Germany Payment Survey 2019: Turn of the tide
This is the third edition of Coface’s survey on payment experience in Germany, done this summer, with 442 participating companies located in Germany. Our survey highlights that Germany is in a changing phase. The pressure on companies due to international competition is getting stronger. This is one of the reasons why German companies have increased their average credit period from 29.8 days to 35.9 days between 2017 and 2019.
Another one is that credit risks are insured. However, the confidence of the companies in their customers decreased. Short-term credit periods still dominate the market. 87% of the surveyed companies request that payments be made within 60 days, which is very short in international comparison (in our Poland payment survey1 64% of the companies requested payments within 60 days in 2019; in our China payment survey the share of companies was below 50% and in Morocco it was only 16%).
For payment delays, we notice a change towards more delays in our survey, but shorter ones. In 2019, 85% of all companies reported payment delays, compared to 78% in 2017. However, the average payment delay in number of days has decreased by almost 6 days, from 41.4 days to 35.5 days during this time-period on average. To understand this figure, it has to be seen in combination with the payment terms. Due to the difficult environment for some companies, their customers asked for longer payment terms (on average 6 days). As in Germany paying in time is a virtue, these companies still are working hard to meet the payment terms. In the end, they still manage to pay in the same time as in 2017, but due the extension of the payment terms, the payment delay is 6 days shorter.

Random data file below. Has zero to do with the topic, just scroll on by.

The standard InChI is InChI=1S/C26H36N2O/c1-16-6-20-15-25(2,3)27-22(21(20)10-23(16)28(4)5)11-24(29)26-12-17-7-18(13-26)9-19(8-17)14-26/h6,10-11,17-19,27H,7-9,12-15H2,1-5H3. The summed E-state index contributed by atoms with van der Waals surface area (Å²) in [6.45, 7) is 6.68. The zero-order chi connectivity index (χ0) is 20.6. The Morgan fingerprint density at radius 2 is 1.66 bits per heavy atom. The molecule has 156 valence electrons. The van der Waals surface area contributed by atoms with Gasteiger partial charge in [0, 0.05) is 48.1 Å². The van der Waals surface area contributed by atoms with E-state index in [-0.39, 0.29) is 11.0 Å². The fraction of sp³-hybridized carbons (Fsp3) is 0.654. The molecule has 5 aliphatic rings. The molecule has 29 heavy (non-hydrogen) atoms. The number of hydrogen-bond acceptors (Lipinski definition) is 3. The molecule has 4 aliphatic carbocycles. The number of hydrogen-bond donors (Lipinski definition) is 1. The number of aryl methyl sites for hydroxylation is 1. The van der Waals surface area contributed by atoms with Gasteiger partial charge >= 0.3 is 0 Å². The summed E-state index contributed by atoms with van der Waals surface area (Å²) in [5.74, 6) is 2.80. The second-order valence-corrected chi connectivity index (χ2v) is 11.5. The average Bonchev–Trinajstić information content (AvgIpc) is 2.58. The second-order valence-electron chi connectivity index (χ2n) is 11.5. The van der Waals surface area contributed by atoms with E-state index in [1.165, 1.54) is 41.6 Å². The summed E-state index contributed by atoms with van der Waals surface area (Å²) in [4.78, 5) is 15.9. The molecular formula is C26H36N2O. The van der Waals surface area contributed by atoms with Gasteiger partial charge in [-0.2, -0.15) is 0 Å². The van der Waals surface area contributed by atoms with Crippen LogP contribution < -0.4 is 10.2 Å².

Nevertheless, the question is how long the companies can keep up with this, as the expectations towards the size of the outstanding receivables over the next 12 months has changed. With one exception, almost all sectors and companies expect an increase in their outstanding receivables in the future, which represents a big change compared to 2017, when the majority still saw a decrease in the outstanding receivables. This is also mirrored by the economic expectations, which clouded significantly in the last years. 30% of all companies are saying that the economic outlook for this year worsened compared to 2018, only 20% are positive about their business outlook in 2019.
The most pessimistic are the automotive sector, the metal industry (which is a big supplier for the automotive sector) and the textile-clothing sector. An interesting aspect is that in 2017, the automotive sector was the most optimistic for the business outlook and on average for all sectors the sentiment was quite good with 21 balance points. The changes between 2017 and this summer are that the global (political) risks have increased. Almost 20% of the companies see the US-Sino trade conflict as the main risk for their export business, followed by the Brexit with a share of 15%. In 2017, only 3% of the companies were concerned by the exit of the United Kingdom out of the European Union.
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